The recurring characteristics of carrelets are that they are sometimes elaborate and often colourful structures which can be reached via invariably precarious walkways. They may appear somewhat flimsy but each carrelet has to meet stringent norms and construction projects are closely monitored by local authorities. From a legal/real estate point of view, carrelets may be the private property of their owners, but the latter are solely registered as “occupant temporaires” of their waterside plot, subject to an authorisation administered by the relevant body (“Bordeaux Port Atlantique” for much of the Gironde Estuary).
At the time, carrelet-owners were generally wealthy people (doctors, traders and rich land-owners) who would employ fishermen to watch over and maintain their property in their absence. As the standard of living progressed throughout the 20th century (along with the amount of time available for leisurely pursuits), the desirable structures became accessible to an ever wider cross-section of the population.
This is all very well but one vital piece of information is still missing: what can you expect to catch in the square net of a carrelet when fishing in the Gironde Estuary? Well, potential nibbles include estuarine shrimp, meagre, mullet, shads or river herrings, and lamprey eels, with many catches available for more-or-less immediate consumption in local restaurants!
Finally, although the carrelet is very much a symbol of the Gironde Estuary (the opening paragraph claimed the figure was countless; there are in fact around 400 to be seen), it is by no means an exclusive commodity: carrelets can also be spotted further up the coast on the banks of the Charente Estuary, along the Vendée coastline and even as far north as the mouth of the river Loire. Additionally they can be found further inland, on the banks of the Dordogne and the Garonne. Some are even within easy reach of Bordeaux, slightly upstream, approximately mid-way between the city centre and Rives d’Arcins shopping centre in Bègles… the logo of which is none other than a carrelet. The mall's name is a reference to the nearby Île d'Arcins while, coincidentally, its namesake village of Arcins (further north in the Médoc) also happens to be one of the prime spots for carrelet spotting!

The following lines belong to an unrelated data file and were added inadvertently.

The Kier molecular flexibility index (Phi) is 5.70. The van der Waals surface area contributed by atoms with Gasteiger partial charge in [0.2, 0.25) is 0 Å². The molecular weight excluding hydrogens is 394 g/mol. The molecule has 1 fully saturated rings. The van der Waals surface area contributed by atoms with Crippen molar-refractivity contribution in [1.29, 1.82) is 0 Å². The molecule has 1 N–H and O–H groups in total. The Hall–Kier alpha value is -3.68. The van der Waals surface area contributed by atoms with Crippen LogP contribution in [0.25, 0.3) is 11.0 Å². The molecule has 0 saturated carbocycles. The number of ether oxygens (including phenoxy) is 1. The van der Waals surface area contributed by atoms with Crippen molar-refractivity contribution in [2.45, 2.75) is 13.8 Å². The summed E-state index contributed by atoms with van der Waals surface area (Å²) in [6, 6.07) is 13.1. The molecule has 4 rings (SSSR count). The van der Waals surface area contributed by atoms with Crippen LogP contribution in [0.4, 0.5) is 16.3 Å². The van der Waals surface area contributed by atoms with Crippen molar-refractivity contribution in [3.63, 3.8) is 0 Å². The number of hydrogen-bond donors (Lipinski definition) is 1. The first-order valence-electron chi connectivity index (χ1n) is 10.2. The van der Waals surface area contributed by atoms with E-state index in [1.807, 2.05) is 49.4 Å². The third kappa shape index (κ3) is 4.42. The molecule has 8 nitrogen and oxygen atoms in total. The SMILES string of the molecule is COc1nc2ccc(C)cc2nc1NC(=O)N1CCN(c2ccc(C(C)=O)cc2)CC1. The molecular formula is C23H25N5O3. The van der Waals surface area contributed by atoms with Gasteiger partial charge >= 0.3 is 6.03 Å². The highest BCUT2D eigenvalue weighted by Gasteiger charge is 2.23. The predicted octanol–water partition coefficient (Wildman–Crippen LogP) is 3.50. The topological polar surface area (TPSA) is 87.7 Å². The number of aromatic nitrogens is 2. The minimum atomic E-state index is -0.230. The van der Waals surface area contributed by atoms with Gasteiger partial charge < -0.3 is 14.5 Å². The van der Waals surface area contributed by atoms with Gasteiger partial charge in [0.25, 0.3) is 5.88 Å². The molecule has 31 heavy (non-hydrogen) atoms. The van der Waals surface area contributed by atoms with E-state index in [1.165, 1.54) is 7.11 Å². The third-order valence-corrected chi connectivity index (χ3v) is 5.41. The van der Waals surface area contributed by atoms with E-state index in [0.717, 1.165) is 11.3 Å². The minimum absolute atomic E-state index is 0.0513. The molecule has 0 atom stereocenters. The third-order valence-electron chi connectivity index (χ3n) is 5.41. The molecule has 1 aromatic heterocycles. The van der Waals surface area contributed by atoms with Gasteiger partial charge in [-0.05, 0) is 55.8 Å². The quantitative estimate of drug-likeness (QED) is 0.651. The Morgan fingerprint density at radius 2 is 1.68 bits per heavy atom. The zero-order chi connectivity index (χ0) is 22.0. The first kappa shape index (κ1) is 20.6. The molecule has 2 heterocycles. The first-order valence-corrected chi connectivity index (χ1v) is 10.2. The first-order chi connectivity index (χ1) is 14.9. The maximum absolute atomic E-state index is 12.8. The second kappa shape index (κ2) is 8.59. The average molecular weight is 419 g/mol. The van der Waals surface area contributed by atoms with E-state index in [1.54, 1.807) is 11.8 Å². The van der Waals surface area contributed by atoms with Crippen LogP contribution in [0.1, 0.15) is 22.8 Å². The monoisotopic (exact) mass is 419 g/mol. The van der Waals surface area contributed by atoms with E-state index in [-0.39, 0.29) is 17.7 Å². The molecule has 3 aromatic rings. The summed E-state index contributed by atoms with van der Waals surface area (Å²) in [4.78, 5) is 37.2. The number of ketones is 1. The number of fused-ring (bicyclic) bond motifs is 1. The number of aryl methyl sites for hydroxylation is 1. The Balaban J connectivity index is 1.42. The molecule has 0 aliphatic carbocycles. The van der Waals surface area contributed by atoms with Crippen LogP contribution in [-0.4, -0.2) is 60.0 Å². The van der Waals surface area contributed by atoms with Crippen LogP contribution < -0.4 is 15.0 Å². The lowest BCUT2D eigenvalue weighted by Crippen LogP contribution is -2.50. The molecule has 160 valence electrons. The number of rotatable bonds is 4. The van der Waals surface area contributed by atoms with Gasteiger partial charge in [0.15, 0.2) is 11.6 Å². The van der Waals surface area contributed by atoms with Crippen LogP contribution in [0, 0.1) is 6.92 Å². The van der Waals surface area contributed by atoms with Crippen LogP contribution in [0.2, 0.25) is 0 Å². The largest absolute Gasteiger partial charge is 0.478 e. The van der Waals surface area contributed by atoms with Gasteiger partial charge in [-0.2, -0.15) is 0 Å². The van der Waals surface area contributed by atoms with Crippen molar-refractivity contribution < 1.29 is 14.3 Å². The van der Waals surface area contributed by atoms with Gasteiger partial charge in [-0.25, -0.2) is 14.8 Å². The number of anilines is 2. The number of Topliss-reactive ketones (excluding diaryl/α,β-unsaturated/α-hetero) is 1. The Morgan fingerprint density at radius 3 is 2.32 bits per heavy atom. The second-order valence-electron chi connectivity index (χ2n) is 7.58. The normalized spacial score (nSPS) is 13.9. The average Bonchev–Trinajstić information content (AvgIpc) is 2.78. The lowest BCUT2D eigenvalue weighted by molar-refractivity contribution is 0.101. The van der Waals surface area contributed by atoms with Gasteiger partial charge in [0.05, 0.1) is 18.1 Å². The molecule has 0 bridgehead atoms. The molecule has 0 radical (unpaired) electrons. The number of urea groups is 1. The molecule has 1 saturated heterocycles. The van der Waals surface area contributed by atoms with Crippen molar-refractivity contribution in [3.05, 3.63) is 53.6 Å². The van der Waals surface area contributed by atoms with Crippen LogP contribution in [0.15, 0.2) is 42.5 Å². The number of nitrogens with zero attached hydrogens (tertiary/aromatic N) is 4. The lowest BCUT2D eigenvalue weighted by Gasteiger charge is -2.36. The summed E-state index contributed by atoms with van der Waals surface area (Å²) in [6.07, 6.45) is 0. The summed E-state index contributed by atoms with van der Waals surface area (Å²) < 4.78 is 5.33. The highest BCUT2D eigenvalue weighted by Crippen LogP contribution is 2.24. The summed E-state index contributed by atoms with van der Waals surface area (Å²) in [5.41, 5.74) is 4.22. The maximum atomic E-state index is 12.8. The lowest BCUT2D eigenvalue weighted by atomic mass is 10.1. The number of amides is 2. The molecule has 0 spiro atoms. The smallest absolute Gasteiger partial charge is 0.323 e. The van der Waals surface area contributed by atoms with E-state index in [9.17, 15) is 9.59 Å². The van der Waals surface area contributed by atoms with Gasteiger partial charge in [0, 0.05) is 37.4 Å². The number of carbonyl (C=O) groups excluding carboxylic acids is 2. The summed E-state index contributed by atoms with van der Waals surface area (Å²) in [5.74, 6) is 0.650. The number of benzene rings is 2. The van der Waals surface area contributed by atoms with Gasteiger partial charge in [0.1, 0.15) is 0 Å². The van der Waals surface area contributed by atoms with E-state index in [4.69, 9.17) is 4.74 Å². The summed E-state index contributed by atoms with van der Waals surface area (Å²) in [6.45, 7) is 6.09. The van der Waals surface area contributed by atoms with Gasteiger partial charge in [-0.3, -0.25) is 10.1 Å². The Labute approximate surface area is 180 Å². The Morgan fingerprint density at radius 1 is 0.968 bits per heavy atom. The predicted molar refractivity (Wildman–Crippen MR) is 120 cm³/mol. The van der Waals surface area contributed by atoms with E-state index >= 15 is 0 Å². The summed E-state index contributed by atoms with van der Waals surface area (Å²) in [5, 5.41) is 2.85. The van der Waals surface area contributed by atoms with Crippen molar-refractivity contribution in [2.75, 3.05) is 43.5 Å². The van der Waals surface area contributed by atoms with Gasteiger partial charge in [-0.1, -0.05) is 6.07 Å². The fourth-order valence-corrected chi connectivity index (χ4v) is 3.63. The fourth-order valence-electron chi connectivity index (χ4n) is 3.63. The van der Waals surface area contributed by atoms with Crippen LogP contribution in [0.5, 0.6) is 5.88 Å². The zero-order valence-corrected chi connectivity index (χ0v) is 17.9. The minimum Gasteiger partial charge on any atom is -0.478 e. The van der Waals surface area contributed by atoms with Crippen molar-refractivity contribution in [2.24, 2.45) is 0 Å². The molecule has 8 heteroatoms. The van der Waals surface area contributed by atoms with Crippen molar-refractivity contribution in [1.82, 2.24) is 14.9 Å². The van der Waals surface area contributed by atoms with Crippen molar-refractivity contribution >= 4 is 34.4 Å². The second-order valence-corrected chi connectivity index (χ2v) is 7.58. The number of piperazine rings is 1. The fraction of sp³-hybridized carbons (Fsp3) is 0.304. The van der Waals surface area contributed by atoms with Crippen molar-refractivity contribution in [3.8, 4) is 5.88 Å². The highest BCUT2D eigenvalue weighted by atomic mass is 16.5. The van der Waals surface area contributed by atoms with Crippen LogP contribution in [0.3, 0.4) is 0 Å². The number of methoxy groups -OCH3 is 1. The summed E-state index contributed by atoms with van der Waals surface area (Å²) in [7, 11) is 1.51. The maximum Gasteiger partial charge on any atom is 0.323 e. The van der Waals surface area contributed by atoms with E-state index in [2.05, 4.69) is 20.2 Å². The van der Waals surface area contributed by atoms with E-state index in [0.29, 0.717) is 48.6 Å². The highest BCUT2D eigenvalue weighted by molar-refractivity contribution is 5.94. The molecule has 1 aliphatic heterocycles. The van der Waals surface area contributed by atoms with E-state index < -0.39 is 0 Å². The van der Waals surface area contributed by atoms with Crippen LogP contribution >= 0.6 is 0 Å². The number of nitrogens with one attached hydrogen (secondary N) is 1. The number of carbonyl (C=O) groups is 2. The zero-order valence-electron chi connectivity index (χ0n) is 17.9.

- Photos taken at various locations along the left bank of the Gironde Estuary.
- Carrelets are generally out-of-bounds for anyone other than their owners and immediate entourage, but in Royan one owner has opened his property up to the general public. Further information in this Sud Ouest piece.